What matters is that the church is totally committed to the one and only person who CAN save us - Jesus Christ, God's only son, our Lord!

And St. Paul tells us that the eloquence and style of the preacher is always secondary to the simple and clear proclamation of the gospel.

You may have your preference, but whether the pastor buries his or her nose in a manuscript and stumbles every other sentence, or speaks with flawless grammar and diction from the top of their head, does not matter so long as the message that God loves us and Jesus died for us gets through to the listeners.

Paul continues, and reminds us that we are not saved by what we do. We are not saved by keeping the rules.

In fact, it is because we cannot live perfect lives that we need Jesus to save us. It is because we cannot do it ourselves that God does it for us. This is the grace of God. And Paul wants us all to be clear that we are saved by the grace of God alone.

And finally, Paul wants us to follow Christ, but he wants us to follow Christ the way Christ wants us to follow him.

We don't do this by feeling superior to others - but rather - by serving others. By Loving our neighbors as ourselves. By loving our enemies. And by drinking the same cup of suffering that Jesus drank of. By daily taking up our crosses, what ever they may be, and following in the footsteps of Christ.

Divisions such as those that afflicted the church in Corinth, and those that afflict the church today hinder our ministry, cloud the gospel message, and damage our faith.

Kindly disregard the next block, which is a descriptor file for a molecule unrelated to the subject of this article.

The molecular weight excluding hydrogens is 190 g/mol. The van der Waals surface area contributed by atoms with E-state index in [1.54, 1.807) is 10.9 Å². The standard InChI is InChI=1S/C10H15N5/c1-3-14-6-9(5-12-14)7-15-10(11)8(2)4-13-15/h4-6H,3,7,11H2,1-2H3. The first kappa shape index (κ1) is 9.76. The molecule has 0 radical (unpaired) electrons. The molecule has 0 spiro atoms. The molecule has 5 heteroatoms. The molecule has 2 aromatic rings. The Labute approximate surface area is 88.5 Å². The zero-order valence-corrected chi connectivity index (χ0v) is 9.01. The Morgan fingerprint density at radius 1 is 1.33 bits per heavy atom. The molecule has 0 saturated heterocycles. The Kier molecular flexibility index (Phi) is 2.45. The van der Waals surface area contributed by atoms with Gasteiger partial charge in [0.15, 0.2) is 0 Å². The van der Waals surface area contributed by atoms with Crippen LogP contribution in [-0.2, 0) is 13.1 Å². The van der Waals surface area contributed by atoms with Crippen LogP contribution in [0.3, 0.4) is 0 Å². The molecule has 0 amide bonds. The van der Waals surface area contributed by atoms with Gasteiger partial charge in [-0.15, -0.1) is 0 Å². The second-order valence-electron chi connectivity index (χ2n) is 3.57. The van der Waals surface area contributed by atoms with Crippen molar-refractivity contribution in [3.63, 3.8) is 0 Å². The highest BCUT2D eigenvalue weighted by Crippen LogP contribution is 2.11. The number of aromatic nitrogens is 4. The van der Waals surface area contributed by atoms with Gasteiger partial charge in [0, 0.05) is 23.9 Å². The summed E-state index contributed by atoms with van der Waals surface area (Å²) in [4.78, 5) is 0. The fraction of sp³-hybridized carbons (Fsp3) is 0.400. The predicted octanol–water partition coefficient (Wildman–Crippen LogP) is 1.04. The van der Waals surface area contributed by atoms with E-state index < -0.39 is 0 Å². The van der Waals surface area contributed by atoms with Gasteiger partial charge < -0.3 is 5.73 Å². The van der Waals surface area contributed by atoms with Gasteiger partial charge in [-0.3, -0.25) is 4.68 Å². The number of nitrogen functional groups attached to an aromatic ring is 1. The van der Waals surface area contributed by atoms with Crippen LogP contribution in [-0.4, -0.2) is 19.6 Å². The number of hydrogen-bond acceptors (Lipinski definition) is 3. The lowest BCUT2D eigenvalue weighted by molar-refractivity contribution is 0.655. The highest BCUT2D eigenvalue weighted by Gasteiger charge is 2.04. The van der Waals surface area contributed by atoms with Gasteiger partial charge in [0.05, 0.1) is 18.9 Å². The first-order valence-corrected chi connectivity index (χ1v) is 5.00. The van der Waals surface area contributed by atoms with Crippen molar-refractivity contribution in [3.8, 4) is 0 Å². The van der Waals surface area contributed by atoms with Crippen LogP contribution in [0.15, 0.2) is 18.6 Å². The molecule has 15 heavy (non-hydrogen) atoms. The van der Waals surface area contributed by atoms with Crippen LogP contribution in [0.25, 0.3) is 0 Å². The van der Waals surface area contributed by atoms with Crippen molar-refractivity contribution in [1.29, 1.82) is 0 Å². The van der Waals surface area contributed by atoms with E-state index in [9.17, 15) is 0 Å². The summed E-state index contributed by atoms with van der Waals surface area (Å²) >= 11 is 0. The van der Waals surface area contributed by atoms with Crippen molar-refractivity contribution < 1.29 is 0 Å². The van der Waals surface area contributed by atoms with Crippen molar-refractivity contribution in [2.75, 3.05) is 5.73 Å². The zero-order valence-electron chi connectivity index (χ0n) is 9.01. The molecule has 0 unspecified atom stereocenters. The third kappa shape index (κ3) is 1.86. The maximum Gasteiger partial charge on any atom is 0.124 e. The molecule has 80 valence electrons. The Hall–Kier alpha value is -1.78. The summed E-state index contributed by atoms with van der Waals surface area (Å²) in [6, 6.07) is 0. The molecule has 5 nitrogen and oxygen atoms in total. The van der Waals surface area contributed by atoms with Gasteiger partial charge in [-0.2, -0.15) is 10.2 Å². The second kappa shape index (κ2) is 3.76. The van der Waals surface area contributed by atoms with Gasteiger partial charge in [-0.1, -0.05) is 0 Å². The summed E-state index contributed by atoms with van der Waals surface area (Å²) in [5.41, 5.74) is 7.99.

By the power of the Holy Spirit may our eyes be opened and our sinful hearts turned away from division and discord toward the unity of church in faith and mission through Christ. AMEN


St. John's Lutheran - Morgan

4th Sunday After Epiphany

Text: 1 Cor. 1:18-31

Subject: God works in the world

Predicate: through the weak, foolish, low and despised.

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We live in a culture that worships upward-mobility.

Since the turn of the century, and especially through the 19 - 50's, 60's, 70's and 80's, the majority of the people in America have embraced the concept of working hard to move upward in class, status, education and wealth.

My own family offers a good example of what I mean.

Between 1910 and the outbreak of World War I, my grandfather was in Germany studying to become a mechanical engineer and looking forward to a career designing the kinds of products that have made "German Engineering" a mark of quality to this very day.

But World War I, together with the political chaos and chronic inflation that followed, brought his dream to a screeching halt.

So in 1922 my grandparents immigrated from Germany with not much more than the clothes on their back. They settled in a tiny western Iowa town called Palmer. My grandfather put what he learned in engineering school to use and began work as the town blacksmith.

Not long after arriving, the lure of better money in industry convinced him to move to Milwaukee where he became a precision machinist. He worked there until his retirement.

And, he instilled the desire to work hard, learn more and move up in his children and grandchildren.

My dad seized the opportunity to move out of the shop and into management when it was offered.

My brother and sister and I were raised with the expectation that we WOULD attend college, and beyond. Today, I hold a Masters of Divinity degree and serve as your pastor. My brother has become a doctor specializing in internal medicine. And my younger sister is well on her way to becoming a veterinarian.

Now I want to emphasize that there is nothing wrong with working hard to get ahead in the world. There is nothing wrong with instilling the drive to better one's self through advanced education. And there is nothing wrong with seeking honest work that pays more money.

God created us with the intention that we should work hard to realize our full potential. God has blessed each of us with unique skills and talents. God wants us to use them to earn a living and for our enjoyment of life. God wants all of God's people, that is ALL of us, to succeed in whatever worthwhile and honest things we may do.

But we do have to be wary of becoming sinfully obsessed with upward mobility and status and power and wealth.